Some of my favorite organic insect control products are the horticultural oils.
Oils, either plant based or petroleum based(like baby oil), that are used as smothering insecticides when sprayed on as a water based emulsion. They are organic and very effective, but need to be used with some forethought and knowledge.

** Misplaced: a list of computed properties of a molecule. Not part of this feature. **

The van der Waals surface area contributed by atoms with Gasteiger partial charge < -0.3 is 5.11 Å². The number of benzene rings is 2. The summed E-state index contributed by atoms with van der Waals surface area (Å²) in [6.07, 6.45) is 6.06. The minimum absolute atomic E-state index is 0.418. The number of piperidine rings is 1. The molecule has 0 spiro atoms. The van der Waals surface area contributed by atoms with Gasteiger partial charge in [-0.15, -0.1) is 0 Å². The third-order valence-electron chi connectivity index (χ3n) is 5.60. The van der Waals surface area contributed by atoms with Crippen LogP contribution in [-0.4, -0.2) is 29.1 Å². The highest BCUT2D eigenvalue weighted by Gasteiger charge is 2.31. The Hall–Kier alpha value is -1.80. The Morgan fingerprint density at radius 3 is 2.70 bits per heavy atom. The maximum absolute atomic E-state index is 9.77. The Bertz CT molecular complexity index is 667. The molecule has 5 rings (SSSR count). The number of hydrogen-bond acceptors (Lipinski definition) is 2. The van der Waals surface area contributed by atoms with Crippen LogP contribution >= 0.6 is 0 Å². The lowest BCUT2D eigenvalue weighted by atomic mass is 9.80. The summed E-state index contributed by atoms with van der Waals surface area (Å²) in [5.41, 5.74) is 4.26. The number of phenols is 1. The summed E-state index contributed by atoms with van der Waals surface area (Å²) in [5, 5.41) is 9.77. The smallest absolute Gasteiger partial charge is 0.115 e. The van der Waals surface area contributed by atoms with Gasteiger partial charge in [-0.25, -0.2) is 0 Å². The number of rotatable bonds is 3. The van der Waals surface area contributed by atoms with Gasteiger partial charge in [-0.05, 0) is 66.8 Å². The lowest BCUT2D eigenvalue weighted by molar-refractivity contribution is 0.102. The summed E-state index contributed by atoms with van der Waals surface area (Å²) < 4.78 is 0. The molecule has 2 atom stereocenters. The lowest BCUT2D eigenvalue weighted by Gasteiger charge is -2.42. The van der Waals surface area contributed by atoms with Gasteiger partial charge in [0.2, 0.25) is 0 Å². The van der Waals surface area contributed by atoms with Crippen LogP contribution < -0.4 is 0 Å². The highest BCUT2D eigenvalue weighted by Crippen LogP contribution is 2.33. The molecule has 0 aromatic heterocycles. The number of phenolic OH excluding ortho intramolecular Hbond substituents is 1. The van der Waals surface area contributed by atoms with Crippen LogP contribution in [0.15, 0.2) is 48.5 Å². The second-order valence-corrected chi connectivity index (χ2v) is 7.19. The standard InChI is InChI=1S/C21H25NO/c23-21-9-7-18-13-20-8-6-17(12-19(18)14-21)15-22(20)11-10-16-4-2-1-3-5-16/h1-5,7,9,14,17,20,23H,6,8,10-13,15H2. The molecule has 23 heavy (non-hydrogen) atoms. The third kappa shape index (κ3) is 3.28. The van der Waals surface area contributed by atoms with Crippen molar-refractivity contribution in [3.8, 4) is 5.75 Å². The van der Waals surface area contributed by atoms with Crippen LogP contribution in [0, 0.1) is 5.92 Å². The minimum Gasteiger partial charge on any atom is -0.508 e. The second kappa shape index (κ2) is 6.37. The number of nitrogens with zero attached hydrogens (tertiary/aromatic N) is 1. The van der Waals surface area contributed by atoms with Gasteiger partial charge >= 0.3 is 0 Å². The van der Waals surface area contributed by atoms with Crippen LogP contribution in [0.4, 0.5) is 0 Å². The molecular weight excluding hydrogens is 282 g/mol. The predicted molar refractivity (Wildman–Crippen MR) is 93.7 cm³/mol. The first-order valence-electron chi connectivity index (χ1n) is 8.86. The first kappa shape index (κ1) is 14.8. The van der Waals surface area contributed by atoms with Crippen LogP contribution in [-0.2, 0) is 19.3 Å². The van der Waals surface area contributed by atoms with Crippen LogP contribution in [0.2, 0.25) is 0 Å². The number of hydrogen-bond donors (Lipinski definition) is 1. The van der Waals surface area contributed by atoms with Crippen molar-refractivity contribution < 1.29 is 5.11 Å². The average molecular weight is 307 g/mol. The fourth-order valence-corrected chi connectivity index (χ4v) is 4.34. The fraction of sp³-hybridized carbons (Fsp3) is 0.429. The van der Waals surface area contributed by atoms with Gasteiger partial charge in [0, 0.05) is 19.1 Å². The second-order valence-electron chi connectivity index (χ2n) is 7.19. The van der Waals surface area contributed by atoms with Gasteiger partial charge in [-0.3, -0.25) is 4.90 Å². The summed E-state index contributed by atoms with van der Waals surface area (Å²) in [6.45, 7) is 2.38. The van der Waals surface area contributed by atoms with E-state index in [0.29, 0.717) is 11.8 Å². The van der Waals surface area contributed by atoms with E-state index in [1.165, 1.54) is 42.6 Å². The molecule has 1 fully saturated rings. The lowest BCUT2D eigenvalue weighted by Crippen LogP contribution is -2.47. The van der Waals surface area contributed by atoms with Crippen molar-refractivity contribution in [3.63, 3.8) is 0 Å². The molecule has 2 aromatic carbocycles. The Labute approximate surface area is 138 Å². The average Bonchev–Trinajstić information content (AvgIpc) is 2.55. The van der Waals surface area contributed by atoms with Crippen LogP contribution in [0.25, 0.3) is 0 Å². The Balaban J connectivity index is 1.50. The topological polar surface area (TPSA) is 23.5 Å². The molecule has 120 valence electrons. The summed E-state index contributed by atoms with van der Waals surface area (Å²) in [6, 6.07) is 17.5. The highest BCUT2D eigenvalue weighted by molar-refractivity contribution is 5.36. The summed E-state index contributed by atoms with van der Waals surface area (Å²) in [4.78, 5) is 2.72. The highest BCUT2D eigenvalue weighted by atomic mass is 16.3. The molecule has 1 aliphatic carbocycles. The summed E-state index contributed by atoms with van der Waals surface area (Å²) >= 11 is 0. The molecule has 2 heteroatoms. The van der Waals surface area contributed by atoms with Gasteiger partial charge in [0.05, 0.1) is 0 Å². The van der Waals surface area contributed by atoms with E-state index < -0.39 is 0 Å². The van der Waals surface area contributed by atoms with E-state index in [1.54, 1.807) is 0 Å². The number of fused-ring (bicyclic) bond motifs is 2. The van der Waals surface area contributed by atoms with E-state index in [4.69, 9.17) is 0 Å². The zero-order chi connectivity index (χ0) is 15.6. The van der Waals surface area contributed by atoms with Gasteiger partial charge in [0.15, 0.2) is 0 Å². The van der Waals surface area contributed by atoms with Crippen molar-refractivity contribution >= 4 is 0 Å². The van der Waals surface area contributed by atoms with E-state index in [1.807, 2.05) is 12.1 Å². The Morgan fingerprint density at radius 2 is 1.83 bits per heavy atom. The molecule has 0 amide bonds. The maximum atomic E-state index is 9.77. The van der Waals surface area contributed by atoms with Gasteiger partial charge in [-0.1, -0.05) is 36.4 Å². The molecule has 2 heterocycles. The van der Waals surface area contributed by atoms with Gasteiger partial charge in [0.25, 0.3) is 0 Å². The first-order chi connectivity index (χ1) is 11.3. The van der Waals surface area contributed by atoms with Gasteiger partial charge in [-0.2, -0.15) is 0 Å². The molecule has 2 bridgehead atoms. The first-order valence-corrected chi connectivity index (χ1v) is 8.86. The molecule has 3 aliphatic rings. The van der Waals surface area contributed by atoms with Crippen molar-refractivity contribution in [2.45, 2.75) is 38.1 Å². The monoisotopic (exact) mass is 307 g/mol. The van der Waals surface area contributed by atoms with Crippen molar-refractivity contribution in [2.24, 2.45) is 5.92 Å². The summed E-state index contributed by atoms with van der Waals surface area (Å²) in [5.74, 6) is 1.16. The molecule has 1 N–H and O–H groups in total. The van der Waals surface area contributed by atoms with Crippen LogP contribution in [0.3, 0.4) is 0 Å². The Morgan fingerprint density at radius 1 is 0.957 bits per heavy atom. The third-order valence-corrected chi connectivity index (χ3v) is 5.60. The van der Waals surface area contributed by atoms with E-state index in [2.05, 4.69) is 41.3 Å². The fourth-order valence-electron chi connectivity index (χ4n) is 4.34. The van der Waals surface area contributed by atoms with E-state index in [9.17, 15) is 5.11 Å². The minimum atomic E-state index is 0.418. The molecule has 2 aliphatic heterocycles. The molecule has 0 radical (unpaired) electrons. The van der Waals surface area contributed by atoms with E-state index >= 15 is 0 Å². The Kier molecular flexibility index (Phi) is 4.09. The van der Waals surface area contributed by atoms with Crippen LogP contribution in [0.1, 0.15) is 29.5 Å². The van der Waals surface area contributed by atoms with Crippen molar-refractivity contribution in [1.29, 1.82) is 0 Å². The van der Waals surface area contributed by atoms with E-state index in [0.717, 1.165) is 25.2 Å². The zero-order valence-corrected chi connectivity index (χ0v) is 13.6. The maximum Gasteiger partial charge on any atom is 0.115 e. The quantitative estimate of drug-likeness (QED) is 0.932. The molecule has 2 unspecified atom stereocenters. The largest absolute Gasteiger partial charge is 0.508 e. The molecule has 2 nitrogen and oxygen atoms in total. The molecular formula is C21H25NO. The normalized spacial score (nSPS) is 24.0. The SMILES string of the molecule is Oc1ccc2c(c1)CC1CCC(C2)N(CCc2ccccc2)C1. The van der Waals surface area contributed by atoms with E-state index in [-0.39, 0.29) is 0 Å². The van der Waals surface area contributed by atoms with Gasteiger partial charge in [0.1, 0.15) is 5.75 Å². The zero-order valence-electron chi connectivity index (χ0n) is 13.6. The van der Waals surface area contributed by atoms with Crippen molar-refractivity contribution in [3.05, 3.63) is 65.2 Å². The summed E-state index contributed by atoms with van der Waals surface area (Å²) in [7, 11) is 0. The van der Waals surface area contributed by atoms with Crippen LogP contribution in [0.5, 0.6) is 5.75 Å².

For the plants that tolerate them, they are almost the ideal insecticide. They kill nearly every kind of small insect pest, including ones that hide very effectively. They have a decent residual, meaning that they go on killing for a week or better, which allows them to interrupt the insects life cycle. They work great for spider mites, scale, mealy bugs, thrip crawlers, all stages of most pests, even eggs. The best part; there is NO WAY any insect will ever develop an immunity to oil sprays. They don't poison the bugs, they smother them, or dissolve the bugs waxy coat and the bud dehydrates. They even offer some anti-fungal properties because the fungus spores cannot germinate well on a leaf with an oil film on it. Powdery mildew on Rosemary is literally cured by oil sprays(that's a problem right now in the south).